Weekly Writers Round-Up: Saving Small Towns, Congressional Term Limits, and Healthcare Staffing Problems
Each week, we’ll be featuring opinion pieces from the alumni and current participants of AFF’s Writing Fellows Program. A few highlights from the past week are below. Do you dream of having bylines like these? Applications for the summer session are now open!
Saving the Small Town Without Big Government by Chelsea Follett (Summer 2017) in Townhall
So-called “deaths of despair” in rural areas — from drug overdoses and suicide — have become so common that they have even affected our national life expectancy figures. Life expectancy in the United States has fallen for three years in a row. That is a reversal not seen since 1918 (during a pandemic) or in any other wealthy nation in modern times, as Nobel-prize winning economist Angus Deaton has pointed out. What should be done?
Small town woes in many areas can be traced to the erosion of manufacturing jobs. A typical example is Lordstown, Ohio (population 3,300) which revolved around a now-shuttered manufacturing plant for 50 years. “The feeling in the plant my last day was eerie, because nobody knew what to say,” noted a metal assembly worker employed at the Lordstown factory for 22 years until it closed…
Term limits will drain the swamp and stop career politicians by Conner Drigotas (Fall 2019) in the Washington Times
One of the ironies of the impeachment of President Trump is just how similar the cast of characters is to those in the impeachment of Bill Clinton. By the time the trial was over, Nancy Pelosi, Jerry Nadler, Maxine Waters, Lindsay Graham, and 80 other members of Congress had cast a vote. And what is obvious is that the same players have been acting out for decades. When will things change?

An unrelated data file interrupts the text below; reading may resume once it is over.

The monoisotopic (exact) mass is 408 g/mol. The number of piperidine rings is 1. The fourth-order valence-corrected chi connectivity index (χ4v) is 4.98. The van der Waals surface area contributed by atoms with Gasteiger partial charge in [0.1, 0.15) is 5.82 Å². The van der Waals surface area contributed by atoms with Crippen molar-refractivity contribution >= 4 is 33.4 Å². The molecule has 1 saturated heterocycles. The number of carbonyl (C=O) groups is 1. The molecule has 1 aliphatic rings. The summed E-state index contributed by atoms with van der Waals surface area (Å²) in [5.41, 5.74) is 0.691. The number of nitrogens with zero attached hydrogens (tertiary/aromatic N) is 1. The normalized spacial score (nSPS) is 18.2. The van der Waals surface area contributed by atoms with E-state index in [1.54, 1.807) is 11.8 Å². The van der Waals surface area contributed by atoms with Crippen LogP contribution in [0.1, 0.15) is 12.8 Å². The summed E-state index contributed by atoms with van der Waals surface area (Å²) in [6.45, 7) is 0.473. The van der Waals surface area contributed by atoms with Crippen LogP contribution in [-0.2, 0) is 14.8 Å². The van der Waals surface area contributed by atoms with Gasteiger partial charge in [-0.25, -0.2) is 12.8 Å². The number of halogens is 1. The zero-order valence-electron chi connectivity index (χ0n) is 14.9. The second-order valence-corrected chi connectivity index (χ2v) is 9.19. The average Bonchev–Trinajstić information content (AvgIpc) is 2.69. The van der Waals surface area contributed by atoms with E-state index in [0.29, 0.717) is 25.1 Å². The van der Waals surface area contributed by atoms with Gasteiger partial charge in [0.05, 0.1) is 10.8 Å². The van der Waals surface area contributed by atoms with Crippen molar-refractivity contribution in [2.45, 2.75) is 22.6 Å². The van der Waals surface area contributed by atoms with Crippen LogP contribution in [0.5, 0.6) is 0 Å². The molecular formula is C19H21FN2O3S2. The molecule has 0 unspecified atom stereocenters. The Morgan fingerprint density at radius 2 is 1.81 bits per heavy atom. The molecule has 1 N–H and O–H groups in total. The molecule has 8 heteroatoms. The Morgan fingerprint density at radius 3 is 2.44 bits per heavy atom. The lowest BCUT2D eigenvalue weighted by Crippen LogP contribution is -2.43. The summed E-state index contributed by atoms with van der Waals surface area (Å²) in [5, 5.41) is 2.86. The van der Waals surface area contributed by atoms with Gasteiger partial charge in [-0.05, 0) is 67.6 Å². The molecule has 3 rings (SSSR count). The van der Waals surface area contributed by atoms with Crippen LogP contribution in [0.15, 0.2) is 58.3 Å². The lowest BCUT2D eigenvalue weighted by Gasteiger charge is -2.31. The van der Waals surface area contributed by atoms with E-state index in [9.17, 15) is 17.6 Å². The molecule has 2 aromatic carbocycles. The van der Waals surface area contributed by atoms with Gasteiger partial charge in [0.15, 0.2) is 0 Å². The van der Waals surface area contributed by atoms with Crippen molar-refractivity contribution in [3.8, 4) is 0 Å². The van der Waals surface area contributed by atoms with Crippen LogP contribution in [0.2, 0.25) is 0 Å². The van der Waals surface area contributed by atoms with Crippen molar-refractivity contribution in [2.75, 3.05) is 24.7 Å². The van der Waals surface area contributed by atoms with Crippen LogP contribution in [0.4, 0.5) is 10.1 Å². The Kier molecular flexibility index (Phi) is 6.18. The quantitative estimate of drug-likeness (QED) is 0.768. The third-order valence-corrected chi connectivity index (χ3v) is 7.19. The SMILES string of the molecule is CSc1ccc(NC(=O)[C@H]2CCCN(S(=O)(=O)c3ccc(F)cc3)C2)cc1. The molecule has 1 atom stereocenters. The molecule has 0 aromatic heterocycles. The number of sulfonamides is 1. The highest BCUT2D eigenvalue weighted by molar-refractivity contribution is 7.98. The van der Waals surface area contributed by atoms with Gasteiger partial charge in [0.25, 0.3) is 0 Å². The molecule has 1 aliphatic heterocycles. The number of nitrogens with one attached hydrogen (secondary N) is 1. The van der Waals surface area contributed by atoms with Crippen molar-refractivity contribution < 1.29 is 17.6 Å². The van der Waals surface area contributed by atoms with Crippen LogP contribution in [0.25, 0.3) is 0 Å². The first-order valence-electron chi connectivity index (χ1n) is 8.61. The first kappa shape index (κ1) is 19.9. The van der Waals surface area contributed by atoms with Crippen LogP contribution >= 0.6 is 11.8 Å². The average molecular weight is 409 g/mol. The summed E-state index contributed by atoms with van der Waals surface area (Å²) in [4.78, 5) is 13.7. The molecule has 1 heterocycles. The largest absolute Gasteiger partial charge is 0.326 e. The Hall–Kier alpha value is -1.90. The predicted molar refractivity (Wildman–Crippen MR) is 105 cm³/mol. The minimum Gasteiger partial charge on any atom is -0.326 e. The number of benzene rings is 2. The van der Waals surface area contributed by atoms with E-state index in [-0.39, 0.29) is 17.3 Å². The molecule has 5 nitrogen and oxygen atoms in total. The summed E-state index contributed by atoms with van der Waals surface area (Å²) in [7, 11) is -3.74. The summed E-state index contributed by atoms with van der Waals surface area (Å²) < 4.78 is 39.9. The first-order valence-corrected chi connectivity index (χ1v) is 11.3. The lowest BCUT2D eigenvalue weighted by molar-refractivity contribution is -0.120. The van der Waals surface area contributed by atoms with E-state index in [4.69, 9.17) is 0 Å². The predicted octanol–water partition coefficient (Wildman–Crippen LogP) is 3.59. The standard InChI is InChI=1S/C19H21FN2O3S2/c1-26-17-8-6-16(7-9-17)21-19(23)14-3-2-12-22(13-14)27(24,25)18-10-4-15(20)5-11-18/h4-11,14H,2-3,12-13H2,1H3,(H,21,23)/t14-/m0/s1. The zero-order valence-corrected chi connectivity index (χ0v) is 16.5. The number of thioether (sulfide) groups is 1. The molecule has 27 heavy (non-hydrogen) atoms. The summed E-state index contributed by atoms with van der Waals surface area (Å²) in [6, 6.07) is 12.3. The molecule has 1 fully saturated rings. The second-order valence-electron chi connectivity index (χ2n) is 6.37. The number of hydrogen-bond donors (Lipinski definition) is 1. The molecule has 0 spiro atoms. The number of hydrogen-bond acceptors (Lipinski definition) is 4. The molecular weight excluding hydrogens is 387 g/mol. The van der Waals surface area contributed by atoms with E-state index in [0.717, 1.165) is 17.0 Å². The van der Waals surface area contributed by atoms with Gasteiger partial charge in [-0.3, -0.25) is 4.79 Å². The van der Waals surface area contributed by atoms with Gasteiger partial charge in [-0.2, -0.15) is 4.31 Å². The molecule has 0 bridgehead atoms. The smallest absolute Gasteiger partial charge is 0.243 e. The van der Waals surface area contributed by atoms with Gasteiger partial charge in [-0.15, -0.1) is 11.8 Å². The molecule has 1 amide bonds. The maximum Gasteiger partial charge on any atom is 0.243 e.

Let’s face the facts: Washington politicians and bureaucrats arrive in the swamp and become entrenched. The longest-serving members of Congress have served for more than 45 years, and there are 44 congressional districts in which the age of the representative is more than double the median age of their constituents…
Nurses unions have a bad idea for better healthcare by Elise Amez-Droz (Summer 2019) and Trace Mitchell (Summer 2019) in the Washington Examiner
Last week, a union representing nearly 8,000 nurses and other medical service providers went on strike in Seattle. Members had many demands, such as higher pay and more authority over staffing decisions. But it appeared their main gripe was with understaffing and too-flexible nurse-to-patient ratios, citing nurse burnout and low patient satisfaction. The voices behind these cries for help are often driven by the best of intentions, but they should probably rethink their demands…